A true testament to direction and performance, this simply doesn’t impact the overall quality a great deal. Bradley and Cameron sell, with conviction, the descent into an obvious ending with mirth. Its once, simple, well-written wit is muddied with an about-face. It’s a bold move, and the ending has a final knife twist, though overall Arrivals is a finely directed, performance-driven piece with solid humour.

She Can’t Half Talk – Bedlam Theatre

Presented by The Edinburgh University Theatre Company

Written & Directed by Sally MacAlister

Runs at Bedlam Theatre until August 25th

Fostering recent accomplishments with female writers, as part of the Edinburgh University Theatre Company, writer Sally MacAlister’s term-time hit She Can’t Half Talk makes a Fringe debut. A series of six femme-lead monologues which focus on unusual or untold perspectives. Stitching together tales of gender and sexuality pervading all aspects of life, She Can’t Half Talk is a delightful collection of stories drawing comfort in their neighbours. Humorous, honest, raw and at times difficult to stomach, this is a superb production with a touching manner.

Trimming for a Fringe run-time, the six monologues are set on rotation, and after witnessing half of the show – you’ll likely crave the rest. Never has such a tantalising opener delivered like this, with six individuals, each with a staggering, relatable story to share. So, stop me if you’ve heard this one – A Cougar, A Foetus, A Camgirl, A Drag Queen, An Actor and A Victim walk onto a stage…

This evening we were in for a treat, an odd term to use with the powerful subject matter, but with largely diverse performances, it’s a delight to watch them and be moved all the same. First, The Actor – Michael Zwiauer, a young gentleman whose Hamlet is up there with the greats, the only issue? He wants to try something new; he wants to be known as someone different. He doesn’t want to be the camp, effeminate Hamlet. An advance in coverage, it helps bring She Can’t Half Talk into the realm of sexuality and gender roles. A voice not many will hear, whipping the rug from beneath us in a powerful performance from Zwiauer.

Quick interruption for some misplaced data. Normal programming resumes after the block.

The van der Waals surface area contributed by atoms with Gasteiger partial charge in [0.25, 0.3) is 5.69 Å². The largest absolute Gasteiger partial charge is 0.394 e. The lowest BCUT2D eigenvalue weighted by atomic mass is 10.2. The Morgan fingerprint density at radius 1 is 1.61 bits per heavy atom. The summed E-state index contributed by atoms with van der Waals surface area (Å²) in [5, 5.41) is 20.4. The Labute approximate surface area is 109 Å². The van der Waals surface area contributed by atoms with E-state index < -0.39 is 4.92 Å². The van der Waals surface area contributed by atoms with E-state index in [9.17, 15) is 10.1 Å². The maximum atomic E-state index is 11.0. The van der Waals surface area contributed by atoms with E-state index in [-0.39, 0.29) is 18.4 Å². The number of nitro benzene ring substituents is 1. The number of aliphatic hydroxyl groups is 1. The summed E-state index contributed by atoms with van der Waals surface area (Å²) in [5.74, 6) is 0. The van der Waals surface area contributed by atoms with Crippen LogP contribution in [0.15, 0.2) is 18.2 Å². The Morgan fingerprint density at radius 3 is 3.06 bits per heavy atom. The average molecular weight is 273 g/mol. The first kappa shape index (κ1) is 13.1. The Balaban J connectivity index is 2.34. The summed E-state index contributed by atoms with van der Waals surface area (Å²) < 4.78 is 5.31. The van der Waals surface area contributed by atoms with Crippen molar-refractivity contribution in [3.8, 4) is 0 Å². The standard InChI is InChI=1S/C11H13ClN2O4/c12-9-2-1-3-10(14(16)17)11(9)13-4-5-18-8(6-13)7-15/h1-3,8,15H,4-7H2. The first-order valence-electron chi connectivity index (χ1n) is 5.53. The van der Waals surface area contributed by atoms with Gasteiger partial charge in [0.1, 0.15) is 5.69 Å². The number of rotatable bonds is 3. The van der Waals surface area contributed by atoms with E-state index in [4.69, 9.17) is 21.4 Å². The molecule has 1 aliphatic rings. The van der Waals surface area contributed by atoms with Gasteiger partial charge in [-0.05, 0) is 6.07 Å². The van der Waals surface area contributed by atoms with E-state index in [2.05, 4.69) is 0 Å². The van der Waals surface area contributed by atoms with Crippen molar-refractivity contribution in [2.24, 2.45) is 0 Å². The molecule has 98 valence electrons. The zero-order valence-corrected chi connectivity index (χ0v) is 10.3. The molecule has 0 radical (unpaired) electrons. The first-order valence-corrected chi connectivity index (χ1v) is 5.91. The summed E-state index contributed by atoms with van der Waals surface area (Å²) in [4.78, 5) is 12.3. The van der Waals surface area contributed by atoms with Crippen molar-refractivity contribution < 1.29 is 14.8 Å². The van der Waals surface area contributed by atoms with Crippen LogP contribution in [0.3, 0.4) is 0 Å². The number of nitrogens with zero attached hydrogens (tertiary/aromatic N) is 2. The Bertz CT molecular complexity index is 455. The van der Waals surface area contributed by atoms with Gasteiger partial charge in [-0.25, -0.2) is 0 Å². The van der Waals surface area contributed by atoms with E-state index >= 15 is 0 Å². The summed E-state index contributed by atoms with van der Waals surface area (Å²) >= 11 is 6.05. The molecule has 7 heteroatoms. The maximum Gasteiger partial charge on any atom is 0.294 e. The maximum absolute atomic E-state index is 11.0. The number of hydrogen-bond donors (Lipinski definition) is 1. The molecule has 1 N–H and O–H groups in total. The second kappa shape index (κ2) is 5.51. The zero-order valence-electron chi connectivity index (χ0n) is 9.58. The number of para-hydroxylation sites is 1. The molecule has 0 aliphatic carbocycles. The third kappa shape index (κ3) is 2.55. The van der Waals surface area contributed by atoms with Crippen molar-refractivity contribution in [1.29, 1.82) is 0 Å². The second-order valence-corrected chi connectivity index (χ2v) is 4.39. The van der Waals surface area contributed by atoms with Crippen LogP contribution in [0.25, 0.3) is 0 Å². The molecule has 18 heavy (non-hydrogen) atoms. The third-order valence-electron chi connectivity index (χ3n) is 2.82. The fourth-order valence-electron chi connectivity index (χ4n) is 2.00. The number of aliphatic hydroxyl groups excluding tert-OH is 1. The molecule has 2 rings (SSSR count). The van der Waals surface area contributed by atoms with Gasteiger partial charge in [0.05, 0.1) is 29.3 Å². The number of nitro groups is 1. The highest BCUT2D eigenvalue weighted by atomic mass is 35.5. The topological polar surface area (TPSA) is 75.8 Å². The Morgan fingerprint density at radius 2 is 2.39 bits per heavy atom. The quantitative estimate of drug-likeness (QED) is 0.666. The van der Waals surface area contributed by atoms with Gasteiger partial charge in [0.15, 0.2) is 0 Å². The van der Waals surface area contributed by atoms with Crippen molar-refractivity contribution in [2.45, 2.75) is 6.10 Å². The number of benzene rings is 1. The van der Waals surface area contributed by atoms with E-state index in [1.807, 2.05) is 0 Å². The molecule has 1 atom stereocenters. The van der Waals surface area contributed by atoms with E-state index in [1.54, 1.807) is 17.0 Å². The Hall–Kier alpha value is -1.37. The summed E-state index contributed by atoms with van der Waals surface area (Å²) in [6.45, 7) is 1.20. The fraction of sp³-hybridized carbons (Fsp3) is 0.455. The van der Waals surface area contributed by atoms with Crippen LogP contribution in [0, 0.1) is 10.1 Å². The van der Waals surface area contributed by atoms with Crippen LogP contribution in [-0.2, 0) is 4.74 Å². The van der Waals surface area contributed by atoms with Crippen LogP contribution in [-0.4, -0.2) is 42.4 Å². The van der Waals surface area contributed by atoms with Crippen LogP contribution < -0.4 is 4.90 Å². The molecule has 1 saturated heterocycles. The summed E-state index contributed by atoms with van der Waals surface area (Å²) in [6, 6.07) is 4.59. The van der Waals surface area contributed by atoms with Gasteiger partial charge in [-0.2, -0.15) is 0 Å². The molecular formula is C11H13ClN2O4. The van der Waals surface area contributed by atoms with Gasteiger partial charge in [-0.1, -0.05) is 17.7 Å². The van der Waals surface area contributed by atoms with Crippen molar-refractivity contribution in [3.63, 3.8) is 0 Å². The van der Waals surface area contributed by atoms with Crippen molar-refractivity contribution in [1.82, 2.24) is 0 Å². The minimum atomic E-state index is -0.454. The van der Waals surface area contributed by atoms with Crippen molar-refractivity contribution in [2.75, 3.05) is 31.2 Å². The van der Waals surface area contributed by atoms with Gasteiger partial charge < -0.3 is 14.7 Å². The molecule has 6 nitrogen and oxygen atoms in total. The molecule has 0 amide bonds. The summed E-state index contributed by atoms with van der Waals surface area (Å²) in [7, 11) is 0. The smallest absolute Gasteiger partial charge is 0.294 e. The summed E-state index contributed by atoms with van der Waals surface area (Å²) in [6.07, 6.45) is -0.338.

Here we notice the only drawback to a smaller scale production; transitions can be messy – drawn out with the minimal stagehand. They do a valiant job, a single-member re-arranging props and blocks, but it slows momentum.

Moving from here, we have easily the most effective performance from Áine Higgins, a young Irish woman who refuses to be seen as the victim, even when she has been suffering horrendous abuse. It’s schizophrenic how wildly we swing from an independent, stoic woman and yet, a young girl who refuses to be seen as anything but capable. Higgins delivers such presence in the tougher moments, that even when disgusted by what you hear, she tells the story in such a visceral way, you feel the crunches, the pops and the slaps. It’s a testament to EUTC’s high standards of talent.

And while Higgins may claim the more intense piece, it is Hannah Churchill’s Cougar who receives the juiciest role for laughs, insight and memorable moments. Speaking with her therapist, Zwiauer in a marvellous ‘silent protagonist’ role, this Cougar worries about being forgotten. It’s a comedic piece with wonderful witty writing, concealing a distressing examination of double standards women face as they grow older. Churchill not only balances these laughs with poignancy, but her presence is remarkable.

With only a taster of some of the tales, The Edinburgh University Theatre Company and Sally MacAlister’s writing pushes open the door for femme-lead stories. Saucy, intense and on occasion insightful, this is a production with clout, with gravity and an obvious future in theatre.

Tickets Available from: https://tickets.edfringe.com/whats-on/she-can-t-half-talk